£2.5M UK LOTTO WINNER CHARGED WITH FRAUD
Nine years ago, Edward Putman who now lives in Kings Langley in Hertfordshire, England, won a £2.5m UK Lotto jackpot. This week Hertfordshire Police charged him with fraud over the win after a three-year investigation.
The 53-year-old UK Lotto player has been under investigation by Hertfordshire’s Serious Fraud and Cyber Unit. They had received evidence that his £2.5m UK Lotto win was not the result of a genuine claim. It alleged that Putman had colluded with a Camelot insider, but the police dropped the case as they had insufficient evidence at that time. The UK Gambling Commission (UKGC) also investigated the matter and concluded that “it was more likely than not that a fraudulent prize claim had been paid out.”
The jackpot win came in the March 11, 2009 UK Lotto draw. The winning numbers were 06-09-20-31-31-34 and won Mr Putman a total of £2,525,485. It’s believed that the insider identified an unclaimed jackpot, then printed a new ticket with the same numbers and tore off the barcode and gave it to Mr Putman to submit as a winner. He claimed the prize just days before the ticket was due to expire. This year an Irish woman claimed a €35,584 Irish Lotto win three days before its expiry date.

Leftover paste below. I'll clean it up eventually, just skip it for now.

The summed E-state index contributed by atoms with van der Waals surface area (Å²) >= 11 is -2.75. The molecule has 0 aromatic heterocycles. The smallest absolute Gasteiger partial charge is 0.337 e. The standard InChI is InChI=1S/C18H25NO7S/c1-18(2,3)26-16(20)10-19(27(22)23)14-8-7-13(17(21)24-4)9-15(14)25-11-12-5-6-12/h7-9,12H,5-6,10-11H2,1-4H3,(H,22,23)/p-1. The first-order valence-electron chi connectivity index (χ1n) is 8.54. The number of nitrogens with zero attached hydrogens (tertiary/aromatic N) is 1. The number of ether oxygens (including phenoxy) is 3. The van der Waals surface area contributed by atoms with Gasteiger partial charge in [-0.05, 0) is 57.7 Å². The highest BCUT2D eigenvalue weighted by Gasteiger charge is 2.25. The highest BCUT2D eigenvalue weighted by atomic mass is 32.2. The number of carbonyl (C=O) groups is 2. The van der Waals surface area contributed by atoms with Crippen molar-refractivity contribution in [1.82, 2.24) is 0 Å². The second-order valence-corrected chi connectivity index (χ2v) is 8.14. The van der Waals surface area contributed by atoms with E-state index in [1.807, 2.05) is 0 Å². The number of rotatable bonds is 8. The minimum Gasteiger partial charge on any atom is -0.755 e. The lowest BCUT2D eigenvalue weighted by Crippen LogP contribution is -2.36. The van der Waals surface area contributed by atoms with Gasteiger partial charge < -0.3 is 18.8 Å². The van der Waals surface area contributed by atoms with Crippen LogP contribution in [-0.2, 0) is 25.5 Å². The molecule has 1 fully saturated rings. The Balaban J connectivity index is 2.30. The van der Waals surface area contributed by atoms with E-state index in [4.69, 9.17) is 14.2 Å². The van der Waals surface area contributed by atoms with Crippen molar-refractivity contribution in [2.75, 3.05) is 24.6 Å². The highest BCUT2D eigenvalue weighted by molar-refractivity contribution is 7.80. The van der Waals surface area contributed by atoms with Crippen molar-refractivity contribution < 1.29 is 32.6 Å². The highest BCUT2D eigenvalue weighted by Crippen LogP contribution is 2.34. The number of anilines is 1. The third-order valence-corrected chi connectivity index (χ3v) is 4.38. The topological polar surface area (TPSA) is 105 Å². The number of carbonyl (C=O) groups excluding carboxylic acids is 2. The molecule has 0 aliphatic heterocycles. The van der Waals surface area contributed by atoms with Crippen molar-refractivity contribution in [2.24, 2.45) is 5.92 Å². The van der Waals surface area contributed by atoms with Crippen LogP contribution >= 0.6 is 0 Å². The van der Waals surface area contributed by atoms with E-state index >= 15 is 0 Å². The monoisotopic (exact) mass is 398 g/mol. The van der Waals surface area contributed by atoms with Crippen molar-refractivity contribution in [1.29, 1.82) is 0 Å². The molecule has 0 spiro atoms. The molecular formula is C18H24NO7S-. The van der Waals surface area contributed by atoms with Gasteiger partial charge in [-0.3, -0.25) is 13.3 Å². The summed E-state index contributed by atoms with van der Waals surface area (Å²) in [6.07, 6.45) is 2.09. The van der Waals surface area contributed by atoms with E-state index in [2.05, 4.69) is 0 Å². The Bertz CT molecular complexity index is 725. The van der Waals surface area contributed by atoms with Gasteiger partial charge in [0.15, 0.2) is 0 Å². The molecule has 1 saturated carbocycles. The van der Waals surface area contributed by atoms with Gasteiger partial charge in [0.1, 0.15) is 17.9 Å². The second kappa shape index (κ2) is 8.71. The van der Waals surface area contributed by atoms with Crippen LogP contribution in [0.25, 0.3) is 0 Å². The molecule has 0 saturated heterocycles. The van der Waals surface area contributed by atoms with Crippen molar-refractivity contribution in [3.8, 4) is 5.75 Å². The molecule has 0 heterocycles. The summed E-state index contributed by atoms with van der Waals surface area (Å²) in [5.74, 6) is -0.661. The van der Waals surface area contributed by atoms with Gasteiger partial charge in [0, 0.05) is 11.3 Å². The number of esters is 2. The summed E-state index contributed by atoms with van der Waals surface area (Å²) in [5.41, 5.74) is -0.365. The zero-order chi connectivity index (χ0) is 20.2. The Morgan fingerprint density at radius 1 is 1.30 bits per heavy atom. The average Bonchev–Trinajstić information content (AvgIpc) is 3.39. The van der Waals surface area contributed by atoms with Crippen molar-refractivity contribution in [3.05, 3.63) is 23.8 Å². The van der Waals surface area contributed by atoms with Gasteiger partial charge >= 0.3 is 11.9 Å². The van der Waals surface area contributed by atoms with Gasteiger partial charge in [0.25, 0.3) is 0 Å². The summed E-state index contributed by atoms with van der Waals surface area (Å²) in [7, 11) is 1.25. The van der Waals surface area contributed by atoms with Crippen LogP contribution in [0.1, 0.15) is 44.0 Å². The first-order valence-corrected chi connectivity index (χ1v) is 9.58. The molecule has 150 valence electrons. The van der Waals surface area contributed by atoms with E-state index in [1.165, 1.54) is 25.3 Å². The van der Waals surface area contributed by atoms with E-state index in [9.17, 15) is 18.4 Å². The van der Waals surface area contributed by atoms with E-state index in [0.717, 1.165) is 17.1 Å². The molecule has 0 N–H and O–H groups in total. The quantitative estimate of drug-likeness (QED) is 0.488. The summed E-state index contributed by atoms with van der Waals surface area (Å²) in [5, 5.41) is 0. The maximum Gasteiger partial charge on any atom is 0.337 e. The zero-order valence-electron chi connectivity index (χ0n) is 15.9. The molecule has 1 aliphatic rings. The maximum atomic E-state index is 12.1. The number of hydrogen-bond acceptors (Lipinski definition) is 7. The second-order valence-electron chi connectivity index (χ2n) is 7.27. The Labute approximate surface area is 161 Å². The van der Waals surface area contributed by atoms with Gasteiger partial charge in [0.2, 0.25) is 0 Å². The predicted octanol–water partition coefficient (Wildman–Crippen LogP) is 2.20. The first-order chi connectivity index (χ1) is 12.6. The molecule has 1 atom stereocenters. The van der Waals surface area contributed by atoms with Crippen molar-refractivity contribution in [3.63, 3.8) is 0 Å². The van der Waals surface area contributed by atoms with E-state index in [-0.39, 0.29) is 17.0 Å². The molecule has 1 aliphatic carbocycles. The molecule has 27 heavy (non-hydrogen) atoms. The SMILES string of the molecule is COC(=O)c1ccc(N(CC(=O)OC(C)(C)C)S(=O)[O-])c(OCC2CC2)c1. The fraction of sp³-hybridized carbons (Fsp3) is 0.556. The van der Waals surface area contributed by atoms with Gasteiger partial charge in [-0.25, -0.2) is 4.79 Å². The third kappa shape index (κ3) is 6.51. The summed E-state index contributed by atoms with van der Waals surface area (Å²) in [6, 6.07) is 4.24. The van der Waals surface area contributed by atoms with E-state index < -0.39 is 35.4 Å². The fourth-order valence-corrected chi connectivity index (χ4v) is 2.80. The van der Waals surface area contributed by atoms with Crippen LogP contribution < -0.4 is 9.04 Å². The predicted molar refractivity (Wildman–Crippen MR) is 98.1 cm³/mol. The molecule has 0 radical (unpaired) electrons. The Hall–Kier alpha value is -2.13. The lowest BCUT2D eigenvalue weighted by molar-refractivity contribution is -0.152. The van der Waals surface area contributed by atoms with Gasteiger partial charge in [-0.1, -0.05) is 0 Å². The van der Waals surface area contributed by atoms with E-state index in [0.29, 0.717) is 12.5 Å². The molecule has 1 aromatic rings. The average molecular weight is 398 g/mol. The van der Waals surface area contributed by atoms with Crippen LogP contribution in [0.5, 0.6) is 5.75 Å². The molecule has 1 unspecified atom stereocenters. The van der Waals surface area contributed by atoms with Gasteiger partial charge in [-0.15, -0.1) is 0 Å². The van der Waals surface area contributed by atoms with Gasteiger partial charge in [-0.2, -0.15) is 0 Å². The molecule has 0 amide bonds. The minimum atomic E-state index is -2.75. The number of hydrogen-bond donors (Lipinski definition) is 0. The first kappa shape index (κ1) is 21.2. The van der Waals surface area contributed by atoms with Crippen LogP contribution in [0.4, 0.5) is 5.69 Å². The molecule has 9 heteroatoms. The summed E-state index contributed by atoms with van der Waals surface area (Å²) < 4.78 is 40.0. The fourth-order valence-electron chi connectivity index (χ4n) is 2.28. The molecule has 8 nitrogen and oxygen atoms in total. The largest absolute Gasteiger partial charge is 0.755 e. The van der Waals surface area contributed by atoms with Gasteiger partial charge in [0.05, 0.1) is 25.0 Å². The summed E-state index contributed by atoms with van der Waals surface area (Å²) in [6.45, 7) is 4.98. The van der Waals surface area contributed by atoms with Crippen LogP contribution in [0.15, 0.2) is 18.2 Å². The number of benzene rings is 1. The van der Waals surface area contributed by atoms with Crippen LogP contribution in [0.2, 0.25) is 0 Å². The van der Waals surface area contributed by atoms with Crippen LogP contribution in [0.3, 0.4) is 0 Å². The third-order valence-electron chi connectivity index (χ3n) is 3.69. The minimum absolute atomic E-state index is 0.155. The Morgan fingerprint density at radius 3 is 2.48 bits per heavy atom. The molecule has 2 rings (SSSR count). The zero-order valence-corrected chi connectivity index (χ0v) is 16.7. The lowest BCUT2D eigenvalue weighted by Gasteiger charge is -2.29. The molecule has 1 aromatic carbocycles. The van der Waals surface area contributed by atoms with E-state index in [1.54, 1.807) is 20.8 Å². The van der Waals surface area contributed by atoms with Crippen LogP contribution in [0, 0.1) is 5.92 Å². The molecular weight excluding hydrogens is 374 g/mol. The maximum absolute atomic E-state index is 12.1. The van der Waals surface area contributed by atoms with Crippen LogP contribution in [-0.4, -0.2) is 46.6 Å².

The UK Lotto winner was later given a nine-month jail sentence after claiming unemployment benefits despite being a lottery winner. The suspected Camelot employee is alleged to have tried to blackmail Putman and later committed suicide.
Camelot, who are due to make changes to the UK Lotto draw in November, said they are aware of the charge against Mr Putman but it “wouldn’t be appropriate” for them to comment now charges have been laid over the UK Lotto win.
Putman has used his UK Lotto winnings to purchase two luxurious homes, one of which has 22 cars and vans outside it. Englishman Tom Naylor won £15.5m playing UK Lotto and now has a car collection worth £1m.
The UK Lotto winner has yet to make any statement on the allegations and has been charged with fraud by false representation following an alleged fraudulent claim of a lottery prize. He has been bailed to appear at St. Albans Magistrate Court on October 16.